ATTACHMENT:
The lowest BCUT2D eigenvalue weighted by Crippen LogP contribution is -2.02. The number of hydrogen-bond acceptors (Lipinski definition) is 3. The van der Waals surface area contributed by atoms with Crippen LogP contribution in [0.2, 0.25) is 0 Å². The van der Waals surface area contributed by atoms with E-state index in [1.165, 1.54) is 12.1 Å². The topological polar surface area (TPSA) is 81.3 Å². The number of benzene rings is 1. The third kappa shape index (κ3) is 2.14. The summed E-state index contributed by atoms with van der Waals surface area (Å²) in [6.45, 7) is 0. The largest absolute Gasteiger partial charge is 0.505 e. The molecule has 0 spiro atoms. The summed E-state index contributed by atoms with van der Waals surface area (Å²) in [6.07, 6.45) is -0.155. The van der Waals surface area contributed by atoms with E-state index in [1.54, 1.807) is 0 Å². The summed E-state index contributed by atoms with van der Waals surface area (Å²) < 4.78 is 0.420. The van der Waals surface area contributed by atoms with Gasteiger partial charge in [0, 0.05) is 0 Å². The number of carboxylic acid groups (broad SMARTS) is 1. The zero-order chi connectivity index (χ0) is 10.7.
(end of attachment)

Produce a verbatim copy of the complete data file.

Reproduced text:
The lowest BCUT2D eigenvalue weighted by Crippen LogP contribution is -2.02. The number of hydrogen-bond acceptors (Lipinski definition) is 3. The van der Waals surface area contributed by atoms with Crippen LogP contribution in [0.2, 0.25) is 0 Å². The van der Waals surface area contributed by atoms with E-state index in [1.165, 1.54) is 12.1 Å². The topological polar surface area (TPSA) is 81.3 Å². The number of benzene rings is 1. The third kappa shape index (κ3) is 2.14. The summed E-state index contributed by atoms with van der Waals surface area (Å²) in [6.45, 7) is 0. The largest absolute Gasteiger partial charge is 0.505 e. The molecule has 0 spiro atoms. The summed E-state index contributed by atoms with van der Waals surface area (Å²) in [6.07, 6.45) is -0.155. The van der Waals surface area contributed by atoms with E-state index in [1.54, 1.807) is 0 Å². The summed E-state index contributed by atoms with van der Waals surface area (Å²) < 4.78 is 0.420. The van der Waals surface area contributed by atoms with Gasteiger partial charge in [0, 0.05) is 0 Å². The number of carboxylic acid groups (broad SMARTS) is 1. The zero-order chi connectivity index (χ0) is 10.7.